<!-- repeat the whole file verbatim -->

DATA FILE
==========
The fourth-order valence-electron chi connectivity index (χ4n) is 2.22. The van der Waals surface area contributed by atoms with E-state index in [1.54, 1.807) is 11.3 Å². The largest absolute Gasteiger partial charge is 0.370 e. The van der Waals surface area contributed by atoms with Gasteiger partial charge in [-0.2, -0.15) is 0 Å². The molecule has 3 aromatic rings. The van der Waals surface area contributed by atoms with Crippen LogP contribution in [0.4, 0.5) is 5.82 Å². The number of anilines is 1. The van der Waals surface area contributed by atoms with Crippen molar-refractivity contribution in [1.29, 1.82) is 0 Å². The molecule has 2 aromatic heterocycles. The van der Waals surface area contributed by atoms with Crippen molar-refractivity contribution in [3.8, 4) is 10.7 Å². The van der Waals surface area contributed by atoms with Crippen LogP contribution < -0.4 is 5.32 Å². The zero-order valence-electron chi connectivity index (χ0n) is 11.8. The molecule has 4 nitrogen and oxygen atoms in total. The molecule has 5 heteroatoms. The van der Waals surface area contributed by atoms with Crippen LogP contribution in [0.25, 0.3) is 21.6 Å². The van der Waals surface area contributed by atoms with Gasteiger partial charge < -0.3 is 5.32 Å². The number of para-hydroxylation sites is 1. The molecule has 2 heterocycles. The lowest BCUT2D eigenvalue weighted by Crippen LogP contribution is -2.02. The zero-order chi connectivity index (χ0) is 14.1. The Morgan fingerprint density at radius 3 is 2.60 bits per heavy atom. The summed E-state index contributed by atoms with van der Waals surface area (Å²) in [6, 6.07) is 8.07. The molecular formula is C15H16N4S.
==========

The fourth-order valence-electron chi connectivity index (χ4n) is 2.22. The van der Waals surface area contributed by atoms with E-state index in [1.54, 1.807) is 11.3 Å². The largest absolute Gasteiger partial charge is 0.370 e. The van der Waals surface area contributed by atoms with Gasteiger partial charge in [-0.2, -0.15) is 0 Å². The molecule has 3 aromatic rings. The van der Waals surface area contributed by atoms with Crippen LogP contribution in [0.4, 0.5) is 5.82 Å². The number of anilines is 1. The van der Waals surface area contributed by atoms with Crippen molar-refractivity contribution in [1.29, 1.82) is 0 Å². The molecule has 2 aromatic heterocycles. The van der Waals surface area contributed by atoms with Crippen molar-refractivity contribution in [3.8, 4) is 10.7 Å². The van der Waals surface area contributed by atoms with Crippen LogP contribution < -0.4 is 5.32 Å². The zero-order valence-electron chi connectivity index (χ0n) is 11.8. The molecule has 4 nitrogen and oxygen atoms in total. The molecule has 5 heteroatoms. The van der Waals surface area contributed by atoms with Crippen LogP contribution in [0.25, 0.3) is 21.6 Å². The van der Waals surface area contributed by atoms with Gasteiger partial charge < -0.3 is 5.32 Å². The number of para-hydroxylation sites is 1. The molecule has 2 heterocycles. The lowest BCUT2D eigenvalue weighted by Crippen LogP contribution is -2.02. The zero-order chi connectivity index (χ0) is 14.1. The Morgan fingerprint density at radius 3 is 2.60 bits per heavy atom. The summed E-state index contributed by atoms with van der Waals surface area (Å²) in [6, 6.07) is 8.07. The molecular formula is C15H16N4S.